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United States Patent Application 20080292077
Kind Code A1
Vinokurov; Dmitri ;   et al. November 27, 2008

Detection of spam/telemarketing phone campaigns with impersonated caller identities in converged networks

Abstract

A method of detecting a campaign of unwanted telephone calls in a converged telephone network, including populating a first set of caller identifications where no call has been initiated to the caller identification during a predetermined period of time, populating a second set of caller identifications where a call has been initiated to the caller identification during the predetermined period of time, performing a homogeneity statistical test analysis of the first set and the second set, and interpreting the statistical analysis results in order to detect the campaign of unwanted telephone calls in the converged telephone network. Some embodiments include analyzing log messages to determine a source of the most telephone call traffic, and blocking the completion of telephone calls subsequently initiated by the determined source of the most telephone call traffic.


Inventors: Vinokurov; Dmitri; (Ottawa, CA) ; Rey; Jean-Francois; (Brest, FR)
Correspondence Address:
    KRAMER & AMADO, P.C.
    1725 DUKE  STREET, SUITE 240
    ALEXANDRIA
    VA
    22314
    US
Assignee: ALCATEL LUCENT
Paris
FR

Serial No.: 802822
Series Code: 11
Filed: May 25, 2007

Current U.S. Class: 379/142.04
Class at Publication: 379/142.04
International Class: H04M 1/56 20060101 H04M001/56


Claims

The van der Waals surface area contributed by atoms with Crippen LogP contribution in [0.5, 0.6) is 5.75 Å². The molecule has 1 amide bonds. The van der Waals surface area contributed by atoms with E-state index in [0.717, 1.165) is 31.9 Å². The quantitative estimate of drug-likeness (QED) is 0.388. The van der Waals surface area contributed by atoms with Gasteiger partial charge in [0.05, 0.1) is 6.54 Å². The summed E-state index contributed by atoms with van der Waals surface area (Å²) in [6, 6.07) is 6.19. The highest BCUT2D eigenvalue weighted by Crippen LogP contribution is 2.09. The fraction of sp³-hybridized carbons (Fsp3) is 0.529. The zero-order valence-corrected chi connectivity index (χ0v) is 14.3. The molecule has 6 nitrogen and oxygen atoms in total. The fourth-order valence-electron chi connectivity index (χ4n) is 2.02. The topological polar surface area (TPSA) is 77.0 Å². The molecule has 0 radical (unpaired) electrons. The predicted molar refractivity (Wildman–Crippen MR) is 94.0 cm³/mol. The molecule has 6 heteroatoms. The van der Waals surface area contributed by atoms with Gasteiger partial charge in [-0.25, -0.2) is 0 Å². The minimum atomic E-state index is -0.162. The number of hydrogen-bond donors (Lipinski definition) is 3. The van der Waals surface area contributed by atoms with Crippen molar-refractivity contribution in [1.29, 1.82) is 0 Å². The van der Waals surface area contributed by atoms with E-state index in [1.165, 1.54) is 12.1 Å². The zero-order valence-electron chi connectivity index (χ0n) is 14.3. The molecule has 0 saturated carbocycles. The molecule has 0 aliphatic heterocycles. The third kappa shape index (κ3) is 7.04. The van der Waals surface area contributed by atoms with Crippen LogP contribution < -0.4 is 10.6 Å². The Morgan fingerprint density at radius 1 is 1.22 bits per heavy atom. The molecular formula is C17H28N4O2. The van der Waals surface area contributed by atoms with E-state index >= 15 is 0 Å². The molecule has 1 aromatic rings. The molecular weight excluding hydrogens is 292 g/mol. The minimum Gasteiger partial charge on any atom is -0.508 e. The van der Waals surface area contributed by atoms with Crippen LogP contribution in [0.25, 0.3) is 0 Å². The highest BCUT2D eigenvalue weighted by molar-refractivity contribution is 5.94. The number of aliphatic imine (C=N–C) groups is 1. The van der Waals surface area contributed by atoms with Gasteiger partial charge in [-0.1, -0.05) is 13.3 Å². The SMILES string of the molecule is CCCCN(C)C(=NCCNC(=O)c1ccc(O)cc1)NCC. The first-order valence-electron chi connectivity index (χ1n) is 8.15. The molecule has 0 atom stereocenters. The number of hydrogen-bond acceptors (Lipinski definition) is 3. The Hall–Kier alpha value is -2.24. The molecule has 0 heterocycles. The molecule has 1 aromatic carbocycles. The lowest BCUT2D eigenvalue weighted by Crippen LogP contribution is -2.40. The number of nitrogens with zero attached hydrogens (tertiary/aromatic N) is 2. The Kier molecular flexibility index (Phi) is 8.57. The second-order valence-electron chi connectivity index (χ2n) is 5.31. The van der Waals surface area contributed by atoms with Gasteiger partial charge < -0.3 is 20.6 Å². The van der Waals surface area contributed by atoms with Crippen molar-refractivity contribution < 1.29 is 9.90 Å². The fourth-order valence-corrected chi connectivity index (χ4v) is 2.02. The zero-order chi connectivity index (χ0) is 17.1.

1. A method of detecting a campaign of unwanted telephone calls in a converged telephone network, comprising:establishing a period of time for observation of data;populating a first set of caller identifications where no call has been initiated to the caller identification during the established period of time;moving caller identifications from the first set to a second set of caller identifications when a call is initiated to the caller identification during the established period of time;interpreting a homogeneity statistical test analysis of the first set and the second set in order to detect the campaign of unwanted telephone calls in the converged telephone network.

2. The method of detecting a campaign of unwanted telephone calls in a converged telephone network, according to claim 1, wherein interpreting the homogeneity statistical test analysis of the first set and the second set comprises an evaluation of a statistical homogeneity between the first set and the second set.

3. The method of detecting a campaign of unwanted telephone calls in a converged telephone network, according to claim 2, wherein the homogeneity statistical test is a statistical hypothesis test that tests a hypothesis that the first set and the second set are homogenous.

4. The method of detecting a campaign of unwanted telephone calls in a converged telephone network, according to claim 2, wherein the homogeneity statistical test is a Kolmogorov-Smirnov test.

5. The method of detecting a campaign of unwanted telephone calls in a converged telephone network, according to claim 1, wherein the campaign of unwanted telephone calls is spam.

6. The method of detecting a campaign of unwanted telephone calls in a converged telephone network, according to claim 1, wherein the campaign of unwanted telephone calls is a telephone marketing campaign.